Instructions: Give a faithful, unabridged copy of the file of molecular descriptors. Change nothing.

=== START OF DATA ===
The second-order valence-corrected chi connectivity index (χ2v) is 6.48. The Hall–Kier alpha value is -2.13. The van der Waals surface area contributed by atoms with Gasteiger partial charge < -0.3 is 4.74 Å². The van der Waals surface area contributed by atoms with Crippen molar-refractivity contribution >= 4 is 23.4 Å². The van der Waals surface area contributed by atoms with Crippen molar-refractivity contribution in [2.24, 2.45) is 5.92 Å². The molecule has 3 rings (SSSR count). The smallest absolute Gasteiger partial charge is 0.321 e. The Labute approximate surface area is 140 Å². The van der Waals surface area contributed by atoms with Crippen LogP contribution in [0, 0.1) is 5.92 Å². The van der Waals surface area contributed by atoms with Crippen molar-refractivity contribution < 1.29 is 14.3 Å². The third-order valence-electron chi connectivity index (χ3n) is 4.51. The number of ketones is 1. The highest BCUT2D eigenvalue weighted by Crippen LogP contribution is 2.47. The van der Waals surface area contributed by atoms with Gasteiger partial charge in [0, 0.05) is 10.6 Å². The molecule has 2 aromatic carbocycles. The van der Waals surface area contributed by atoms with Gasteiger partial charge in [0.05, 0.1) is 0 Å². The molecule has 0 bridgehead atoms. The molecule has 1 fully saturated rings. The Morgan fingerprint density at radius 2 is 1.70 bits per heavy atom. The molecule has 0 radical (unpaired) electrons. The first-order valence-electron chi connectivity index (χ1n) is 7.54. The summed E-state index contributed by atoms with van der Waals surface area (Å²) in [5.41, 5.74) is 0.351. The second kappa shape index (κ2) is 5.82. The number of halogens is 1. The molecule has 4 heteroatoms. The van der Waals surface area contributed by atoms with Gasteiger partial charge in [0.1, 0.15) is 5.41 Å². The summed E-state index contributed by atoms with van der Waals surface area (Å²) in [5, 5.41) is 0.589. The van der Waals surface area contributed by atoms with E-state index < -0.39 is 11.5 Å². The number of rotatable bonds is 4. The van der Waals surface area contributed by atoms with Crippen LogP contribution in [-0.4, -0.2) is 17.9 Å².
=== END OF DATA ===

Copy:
The second-order valence-corrected chi connectivity index (χ2v) is 6.48. The Hall–Kier alpha value is -2.13. The van der Waals surface area contributed by atoms with Gasteiger partial charge < -0.3 is 4.74 Å². The van der Waals surface area contributed by atoms with Crippen molar-refractivity contribution >= 4 is 23.4 Å². The van der Waals surface area contributed by atoms with Crippen molar-refractivity contribution in [2.24, 2.45) is 5.92 Å². The molecule has 3 rings (SSSR count). The smallest absolute Gasteiger partial charge is 0.321 e. The Labute approximate surface area is 140 Å². The van der Waals surface area contributed by atoms with Crippen LogP contribution in [0, 0.1) is 5.92 Å². The van der Waals surface area contributed by atoms with Crippen molar-refractivity contribution < 1.29 is 14.3 Å². The third-order valence-electron chi connectivity index (χ3n) is 4.51. The number of ketones is 1. The highest BCUT2D eigenvalue weighted by Crippen LogP contribution is 2.47. The van der Waals surface area contributed by atoms with Gasteiger partial charge in [0, 0.05) is 10.6 Å². The molecule has 2 aromatic carbocycles. The van der Waals surface area contributed by atoms with Gasteiger partial charge in [0.05, 0.1) is 0 Å². The molecule has 0 bridgehead atoms. The molecule has 1 fully saturated rings. The Morgan fingerprint density at radius 2 is 1.70 bits per heavy atom. The molecule has 0 radical (unpaired) electrons. The first-order valence-electron chi connectivity index (χ1n) is 7.54. The summed E-state index contributed by atoms with van der Waals surface area (Å²) in [5.41, 5.74) is 0.351. The second kappa shape index (κ2) is 5.82. The number of halogens is 1. The molecule has 4 heteroatoms. The van der Waals surface area contributed by atoms with Gasteiger partial charge in [0.1, 0.15) is 5.41 Å². The summed E-state index contributed by atoms with van der Waals surface area (Å²) in [5, 5.41) is 0.589. The van der Waals surface area contributed by atoms with E-state index < -0.39 is 11.5 Å². The number of rotatable bonds is 4. The van der Waals surface area contributed by atoms with Crippen LogP contribution in [-0.4, -0.2) is 17.9 Å².